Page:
The days following the partition vote of November 29, 1947 found the folk of Gush Etzion in celebration leavened with sorrow. The diaries of those inside the bloc tell the story:
“There is the sound of rejoicing and salvation among the hosts of Israel. The dream of many generations is being realized before our eyes. The State of Israel will soon become a reality, transforming the very foundations of our life in this country and our standing among the nations of the world…About midnight we heard the first news of how the voting had gone. A wave of joy swept through the village. We sang songs of rejoicing on the surrounding hillsides and danced in the farmyard…”
“There is rejoicing in our hearts, but our joy is not complete. Our kibbutz is one of more than thirty Jewish settlements which have not been included in the borders of the Jewish state which is to arise…The painful partition of the Land causes every faithful Jew to feel a sense of distress in his heart. Jerusalem, the capital city of the Land of Israel, which has through the generations been the object of the yearnings and hopes of Israel, remains outside the borders…Nevertheless, we will not forget Jerusalem, nor Hebron nor Shechem nor hundreds of other Biblical sites that must be redeemed.”
Zipporah Porath, a Jewish-American student who came in the fall of 1947 to study at the Hebrew University, wrote home to her parents about her visit to Etzion Bloc in October 1947:
“About my tour to Gush Etzion. I went with G.I. Dov and Oded, a Sabra who lives in our student house and goes out of his way to bring the Americans closer to what he calls the real Eretz Yisrael [Land of Israel]. Oded, who served as our guide, joined the group when it went on hityashvut [settlement on the land] and was able to point out what had been accomplished in the two months since he had been there….The only problem is that they are smack in the heart of Arab territory. So what sense of security can there be?”
Indeed. Situated south of the City of David (Jerusalem), north of the City of the Patriarchs (Hebron), east of the Valley of Elah, and west of the Judean Desert, the settlement had seen two previously unsuccessful attempts to put down communal roots, in 1927 and 1935, both aborted in the face of Arab violence. A third attempt in 1943 to settle Kfar Etzion took hold, the young pioneers persisting in the face of the harsh environment, scarcity of resources, and Arab hostility. In time, the neighboring kibbutzim of Massuot Yitzchak, named in honor of the chief Rabbi Yitzchak Herzog, and those of Revadim and Ein Tzurim were established nearby, populating the bloc to some 470 at the time of the partition vote in late 1947, which placed them outside the Jewish state.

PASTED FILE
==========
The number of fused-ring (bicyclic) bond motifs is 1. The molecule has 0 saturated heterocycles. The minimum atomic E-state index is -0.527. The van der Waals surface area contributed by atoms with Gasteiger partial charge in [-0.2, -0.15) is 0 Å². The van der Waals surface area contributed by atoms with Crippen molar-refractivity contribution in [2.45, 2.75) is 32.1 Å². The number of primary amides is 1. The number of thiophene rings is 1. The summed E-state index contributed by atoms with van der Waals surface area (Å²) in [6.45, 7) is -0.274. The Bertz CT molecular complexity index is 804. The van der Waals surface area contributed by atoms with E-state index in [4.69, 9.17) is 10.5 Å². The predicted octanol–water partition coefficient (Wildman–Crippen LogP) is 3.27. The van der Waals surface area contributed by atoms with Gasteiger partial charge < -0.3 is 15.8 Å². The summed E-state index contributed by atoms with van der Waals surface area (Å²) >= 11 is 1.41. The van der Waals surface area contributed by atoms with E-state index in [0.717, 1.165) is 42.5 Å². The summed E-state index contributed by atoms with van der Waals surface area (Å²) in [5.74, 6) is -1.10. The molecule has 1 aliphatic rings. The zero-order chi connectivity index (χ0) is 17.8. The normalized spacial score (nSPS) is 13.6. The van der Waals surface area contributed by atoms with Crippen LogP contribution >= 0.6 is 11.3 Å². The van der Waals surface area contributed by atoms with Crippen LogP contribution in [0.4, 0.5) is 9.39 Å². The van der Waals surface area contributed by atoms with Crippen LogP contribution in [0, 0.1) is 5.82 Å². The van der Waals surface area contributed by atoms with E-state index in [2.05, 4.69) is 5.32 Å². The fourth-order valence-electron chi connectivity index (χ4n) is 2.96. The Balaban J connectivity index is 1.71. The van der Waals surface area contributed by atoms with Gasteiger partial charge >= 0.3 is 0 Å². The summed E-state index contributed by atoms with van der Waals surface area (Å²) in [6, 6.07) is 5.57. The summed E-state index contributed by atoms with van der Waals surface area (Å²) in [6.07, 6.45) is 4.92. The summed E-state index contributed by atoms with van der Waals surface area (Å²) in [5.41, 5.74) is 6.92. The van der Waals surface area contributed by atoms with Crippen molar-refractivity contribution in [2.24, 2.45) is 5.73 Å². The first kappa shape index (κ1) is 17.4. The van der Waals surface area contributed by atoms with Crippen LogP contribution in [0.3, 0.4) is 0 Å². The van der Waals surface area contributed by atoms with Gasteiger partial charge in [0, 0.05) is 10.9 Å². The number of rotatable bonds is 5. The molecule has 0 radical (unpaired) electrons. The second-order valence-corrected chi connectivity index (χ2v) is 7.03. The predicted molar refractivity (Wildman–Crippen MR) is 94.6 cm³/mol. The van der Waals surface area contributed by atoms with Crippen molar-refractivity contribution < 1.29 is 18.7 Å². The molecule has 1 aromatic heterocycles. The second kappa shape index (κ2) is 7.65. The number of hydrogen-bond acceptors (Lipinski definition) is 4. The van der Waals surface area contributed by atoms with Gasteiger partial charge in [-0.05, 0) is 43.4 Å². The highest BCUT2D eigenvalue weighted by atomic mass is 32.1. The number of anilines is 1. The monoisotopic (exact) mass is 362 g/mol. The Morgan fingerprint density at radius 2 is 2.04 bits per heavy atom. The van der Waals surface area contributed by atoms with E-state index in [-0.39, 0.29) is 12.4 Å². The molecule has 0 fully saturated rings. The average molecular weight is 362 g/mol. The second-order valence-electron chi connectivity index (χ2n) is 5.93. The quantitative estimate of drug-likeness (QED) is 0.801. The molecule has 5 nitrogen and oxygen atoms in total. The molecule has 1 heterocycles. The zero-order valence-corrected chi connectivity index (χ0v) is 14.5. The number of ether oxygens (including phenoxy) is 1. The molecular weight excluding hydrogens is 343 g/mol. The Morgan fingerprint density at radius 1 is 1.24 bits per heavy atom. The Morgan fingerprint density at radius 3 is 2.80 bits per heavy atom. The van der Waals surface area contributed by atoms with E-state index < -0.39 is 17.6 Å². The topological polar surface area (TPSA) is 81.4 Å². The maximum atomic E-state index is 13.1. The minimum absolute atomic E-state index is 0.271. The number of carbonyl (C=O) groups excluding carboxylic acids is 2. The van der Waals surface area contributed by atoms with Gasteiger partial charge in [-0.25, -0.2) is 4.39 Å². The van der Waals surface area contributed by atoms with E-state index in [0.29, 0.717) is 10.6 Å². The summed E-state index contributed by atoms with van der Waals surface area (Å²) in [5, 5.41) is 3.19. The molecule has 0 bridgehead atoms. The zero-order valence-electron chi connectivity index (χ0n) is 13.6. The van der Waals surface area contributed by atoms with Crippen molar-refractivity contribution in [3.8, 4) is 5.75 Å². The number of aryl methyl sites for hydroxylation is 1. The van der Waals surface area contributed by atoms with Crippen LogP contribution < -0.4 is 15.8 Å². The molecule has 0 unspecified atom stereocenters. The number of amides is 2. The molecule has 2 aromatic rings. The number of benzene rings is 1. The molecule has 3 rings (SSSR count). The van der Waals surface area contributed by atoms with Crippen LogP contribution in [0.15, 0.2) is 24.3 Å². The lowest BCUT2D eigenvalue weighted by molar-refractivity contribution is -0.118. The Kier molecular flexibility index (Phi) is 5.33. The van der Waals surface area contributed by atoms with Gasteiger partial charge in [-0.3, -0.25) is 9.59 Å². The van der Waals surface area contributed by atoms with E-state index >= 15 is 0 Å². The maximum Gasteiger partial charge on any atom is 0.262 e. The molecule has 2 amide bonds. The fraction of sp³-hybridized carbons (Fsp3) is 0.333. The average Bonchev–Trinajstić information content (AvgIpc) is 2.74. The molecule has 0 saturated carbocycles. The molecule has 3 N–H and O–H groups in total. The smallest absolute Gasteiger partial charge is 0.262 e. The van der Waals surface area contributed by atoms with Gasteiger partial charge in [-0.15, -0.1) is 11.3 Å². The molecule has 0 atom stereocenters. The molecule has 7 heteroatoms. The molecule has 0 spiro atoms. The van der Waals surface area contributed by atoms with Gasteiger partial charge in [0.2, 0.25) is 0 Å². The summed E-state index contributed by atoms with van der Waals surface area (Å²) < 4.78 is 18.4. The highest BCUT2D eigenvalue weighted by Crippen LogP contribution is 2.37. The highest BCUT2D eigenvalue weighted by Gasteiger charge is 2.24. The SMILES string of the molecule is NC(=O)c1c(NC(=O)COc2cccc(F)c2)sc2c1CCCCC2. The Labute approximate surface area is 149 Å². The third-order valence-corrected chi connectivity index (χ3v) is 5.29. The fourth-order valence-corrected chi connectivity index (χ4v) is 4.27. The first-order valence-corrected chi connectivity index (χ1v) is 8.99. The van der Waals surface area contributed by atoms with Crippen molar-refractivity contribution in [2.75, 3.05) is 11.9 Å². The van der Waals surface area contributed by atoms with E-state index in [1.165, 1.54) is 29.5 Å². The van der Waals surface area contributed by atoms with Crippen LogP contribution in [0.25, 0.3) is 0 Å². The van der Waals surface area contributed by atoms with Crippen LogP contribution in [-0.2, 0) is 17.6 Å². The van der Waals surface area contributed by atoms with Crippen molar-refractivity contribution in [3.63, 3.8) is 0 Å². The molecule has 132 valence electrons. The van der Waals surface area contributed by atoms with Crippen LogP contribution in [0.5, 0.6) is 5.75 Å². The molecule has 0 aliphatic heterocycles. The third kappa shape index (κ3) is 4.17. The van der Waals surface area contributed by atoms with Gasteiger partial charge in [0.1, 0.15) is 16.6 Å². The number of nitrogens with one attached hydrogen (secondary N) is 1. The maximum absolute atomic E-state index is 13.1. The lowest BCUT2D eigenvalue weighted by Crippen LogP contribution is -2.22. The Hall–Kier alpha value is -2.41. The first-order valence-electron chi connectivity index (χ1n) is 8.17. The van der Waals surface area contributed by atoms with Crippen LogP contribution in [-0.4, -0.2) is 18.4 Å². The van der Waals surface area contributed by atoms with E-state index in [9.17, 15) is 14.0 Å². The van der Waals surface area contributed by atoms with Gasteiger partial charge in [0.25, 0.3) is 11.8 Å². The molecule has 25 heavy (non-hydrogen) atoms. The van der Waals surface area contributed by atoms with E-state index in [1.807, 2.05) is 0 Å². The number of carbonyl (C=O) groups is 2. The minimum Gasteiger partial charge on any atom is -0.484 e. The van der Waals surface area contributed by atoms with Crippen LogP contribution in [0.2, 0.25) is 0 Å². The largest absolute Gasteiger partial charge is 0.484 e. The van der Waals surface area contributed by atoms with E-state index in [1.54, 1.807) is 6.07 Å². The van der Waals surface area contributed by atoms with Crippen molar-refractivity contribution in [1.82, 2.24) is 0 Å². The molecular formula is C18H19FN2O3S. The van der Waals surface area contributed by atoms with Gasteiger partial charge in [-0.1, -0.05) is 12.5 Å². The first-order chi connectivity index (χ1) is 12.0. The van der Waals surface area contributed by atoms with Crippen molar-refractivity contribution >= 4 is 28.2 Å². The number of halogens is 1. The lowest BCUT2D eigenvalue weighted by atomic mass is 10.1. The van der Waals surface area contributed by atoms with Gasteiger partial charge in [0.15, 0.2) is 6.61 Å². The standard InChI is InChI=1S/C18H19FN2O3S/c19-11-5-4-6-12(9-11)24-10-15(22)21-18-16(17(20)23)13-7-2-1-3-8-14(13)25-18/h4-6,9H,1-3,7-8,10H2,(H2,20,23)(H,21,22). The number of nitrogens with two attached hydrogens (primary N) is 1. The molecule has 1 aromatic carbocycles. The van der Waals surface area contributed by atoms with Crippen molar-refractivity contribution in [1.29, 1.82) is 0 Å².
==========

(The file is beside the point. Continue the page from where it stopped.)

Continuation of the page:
In the days following the vote, the Arabs had already begun to lay siege to the bloc, on December 11 successfully ambushing a four-vehicle supply convoy in which ten of the bloc’s defenders were killed. Among the 10 were one of Kfar Etzion’s founding fathers, Shalom Karniel, formerly the famous leader of the Hashomer Hadati youth movement in Krakow, Poland. Just a few days earlier he had written,
“Our homeland is the value without which we can expect ruin and constant degradation – we, in the land of our forefathers, and all the more so, our millions of brothers in the Diaspora who cry out for the Redemption.”
Gush Etzion wept, and buried her slain. So read a Kfar Etzion diary:
“Mourning. The sound of weeping is heard in the settlement. Two of our children have lost their fathers. Kfar Etzion’s first orphans…Psalms were recited. The grave diggers had performed their task. At evening we laid our fellow-members to rest. We hurried to wash before the Sabbath. The glow of the Sabbath candles and the knowledge that it was Hanukka seemed to lessen our grief a little…”
Yet the bloc’s defenders defiantly banished all thought of withdrawal, and spent their time gearing for battle. Charismatic Palmach commander Danny Mas had been dispatched from Jerusalem to lead and organize the bloc’s defenses, and he attended these with his customary flair and attention to detail. On January 5, in anticipation of further hostilities, all mothers and children were evacuated from the bloc, leaving one defender to note:
“The departure of the mothers and children has left an aching void in the village. The family quarters are sad. Everything recalls the life of the families that have now been rent in two…Kfar Etzion, humming with activity, thriving with its stone buildings, its gardens, now has the appearance of a fortified military camp”